Full Tilt Poker Strategy – Excessive Aggression at the Low Levels Will Cost You

If you have read any popular poker forum online you can undoubtedly come up with a never-ending slew of bad beat stories that can fill a weekend’s worth of useless reading. Some forums actually have separate sections just to manage the foul hand histories along with the depths of despair in one dark little digital corner, just so you actually have the option of going in there if you so choose Malaysia esports.

What you will find though, on your travels through suckoutville is that most of these bad beat stories come from the lower limits of play. This is not to say that bad beats are more or less common at different levels but just that the players in lower levels lament over them more often. Most pros know to stay away from that kind of sorry talk, especially when they know they made the right move at the right time.

Full Tilt Poker is by far the poker site most mentioned when experiencing the baddest of the bad beats with frightening regularity. One of the things that players should keep in mind though is that in the lower levels a lot of players simply don’t care, or can’t fathom they are behind in a hand and will quickly push their chips into the middle not having a clue how far behind they may be. That doesn’t have anything to do with Full Tilt Poker, it has a lot to do with the low limit tournament player’s lack of skill, patience, and level of carelessness. (Yes, players will enter a tournament and NOT care about the outcome).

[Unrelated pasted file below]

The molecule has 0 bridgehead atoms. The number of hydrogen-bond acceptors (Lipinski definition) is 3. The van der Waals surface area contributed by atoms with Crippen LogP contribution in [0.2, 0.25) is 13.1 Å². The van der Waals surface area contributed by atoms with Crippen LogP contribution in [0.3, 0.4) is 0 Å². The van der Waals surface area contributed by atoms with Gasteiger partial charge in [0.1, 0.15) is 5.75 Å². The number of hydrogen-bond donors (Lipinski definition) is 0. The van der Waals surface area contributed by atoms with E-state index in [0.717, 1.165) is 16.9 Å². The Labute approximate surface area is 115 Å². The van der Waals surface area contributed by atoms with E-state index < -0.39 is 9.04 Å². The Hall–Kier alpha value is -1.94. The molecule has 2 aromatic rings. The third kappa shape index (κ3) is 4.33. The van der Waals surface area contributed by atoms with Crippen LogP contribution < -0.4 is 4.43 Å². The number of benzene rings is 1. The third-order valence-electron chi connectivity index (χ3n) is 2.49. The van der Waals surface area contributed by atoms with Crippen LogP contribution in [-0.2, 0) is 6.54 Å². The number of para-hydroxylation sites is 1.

This is one of the underlying reasons that playing in the early stage of a tournament, whether it be a sit and go or multi-table version in the low buy-in levels requires passive play, not aggression. Of course you won’t hear too many pros saying that, but they don’t play the low limits either except for Chris Ferguson. And when Chris Ferguson does play in the low limit tournaments, he plays far tighter than he would even the WSOP tournament.

The reason to play passive is to trap over aggressive players that think they can run and bluff in the 2 buck tournaments, and let me tell by volumes of experience, that is a completely foolish strategy. Opponents at this level will call any draw, any pair, any ace king or queen high. YOU CAN’T bluff them because they are virtually un-bluffable.

Now there are good players in almost ANY online tournament, but they are the ones that are there at the end of the tournament, not the ones you play in the early stages. In that sense yes, you can open up your play after you have reached in-the-money or nearing the final table. You see aggressive play has always been the domain of professional players but that’s because of the stakes involved.

Would Phil Ivey call all-in the first hand with A9s at a $120,000 Poker After Dark table? Would the likes of Mike Matusow push all-in with pocket 33 on the first hand? Absolutely not. Plays like these happen all the time at the $5, $10, $20, even $30 buck tournament tables with alarming frequency. So the best strategy to counter the fools and avoid the bad beats is to wait patiently for your hand and trap the monkeys.

Leave a Reply

Your email address will not be published. Required fields are marked *